• A related, and great question for an integrated class, would be, “If the big question we want students to grapple with is …., what literature might provide one answer/serve as a case study/help us generate more questions?”


What do people in the “real world” do when they read this piece of literature or pieces of literature like it? What do they do afterwards? Related questions include:

  • Does it serve a creative purpose, inspiring other kinds of art, performances, etc.?
  • Is it a model of some kind for others’ writing or creative work? Could it be a model for us?
  • Do people discuss it and argue about it?
  • Do they write/produce something afterwards? If so, what- reviews? Literary criticism? Passionate OpEds? Podcasts?

Let me answer those question for a sample piece of literature. Let’s take Julius Caesar, for example. Why read this piece of literature? It might answer a need to know like “Why is Shakespeare so famous?”, but it probably doesn’t answer historical need to knows- at least not historical need to knows about the time period portrayed in the play. Does it give us a new window/perspective or does it help us grapple with a particular question? Certainly it might help us think about how people of the time thought about history, power, leadership, etc. and inform how we think about those things.  Does it serve a creative purpose? Absolutely, it’s usually performed, inspiring actors, and it’s been used as inspiration for numerous other pieces of art. Do people discuss Julius Caesar and argue about it? I’m sure actors, directors, etc. argue like crazy about how to perform particular sections. And literary critics and English scholars definitely do. Do people write/produce something afterwards? Yes, they write literary criticism, certainly.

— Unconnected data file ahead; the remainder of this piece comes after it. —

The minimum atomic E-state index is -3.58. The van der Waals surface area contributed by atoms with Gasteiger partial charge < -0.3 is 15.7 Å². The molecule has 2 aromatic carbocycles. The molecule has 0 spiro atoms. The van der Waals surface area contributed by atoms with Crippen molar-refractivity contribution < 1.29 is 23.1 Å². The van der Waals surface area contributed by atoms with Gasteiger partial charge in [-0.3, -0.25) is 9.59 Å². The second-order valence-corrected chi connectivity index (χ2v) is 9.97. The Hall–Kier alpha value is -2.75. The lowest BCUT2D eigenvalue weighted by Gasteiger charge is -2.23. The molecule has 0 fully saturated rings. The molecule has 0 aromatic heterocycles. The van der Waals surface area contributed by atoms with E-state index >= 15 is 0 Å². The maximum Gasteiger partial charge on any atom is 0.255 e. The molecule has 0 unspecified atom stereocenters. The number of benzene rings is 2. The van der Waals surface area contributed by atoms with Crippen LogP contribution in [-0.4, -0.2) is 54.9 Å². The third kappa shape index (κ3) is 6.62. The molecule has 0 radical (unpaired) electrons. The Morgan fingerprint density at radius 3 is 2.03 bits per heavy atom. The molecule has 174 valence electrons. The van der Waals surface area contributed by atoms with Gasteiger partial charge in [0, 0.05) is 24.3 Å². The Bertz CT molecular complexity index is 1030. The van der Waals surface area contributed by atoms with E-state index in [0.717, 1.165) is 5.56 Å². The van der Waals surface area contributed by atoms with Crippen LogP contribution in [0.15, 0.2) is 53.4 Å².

Hopefully the quick brainstorming I modeled above got you thinking about possible driving questions and products for a project that includes Julius Caesar. Certainly we could have a driving question about power or leadership. I’m thinking a performance or creative piece inspired by the play would be a great final product, and students could write some literary criticism along the way. We could include a debate, bringing in the text as one possible perspective. If this was an integrated class, we could bring Julius Caesar in purposefully when we were addressing a particular driving question, in order to bring in a new perspective or help us ask questions, or perhaps as a kind of case study. If we’ve done some of those things, we’ve crafted a project that supports students in an authentic experience that includes literature, rather than shoehorning literature into a project.

A side note: if the answer to the questions above is ever, “This is one of the texts the district makes us read,” I’d encourage some creative maladjustment. Rally your students and staff and bring in your administrators, and argue for meaningful texts that serve authentic purposes. I know this is easier said than done, and I don’t say it lightly- I say it because I don’t want students to read “just because,” ever. 

I hope this set of questions at least helps you get started thinking about meaningful and purposeful ways to integrate literature. What are some texts you love, why do those texts matter, and what do adults do after they read those texts? How have you thought about these questions as you designed projects?

Read more from Alix at Literacy for Living.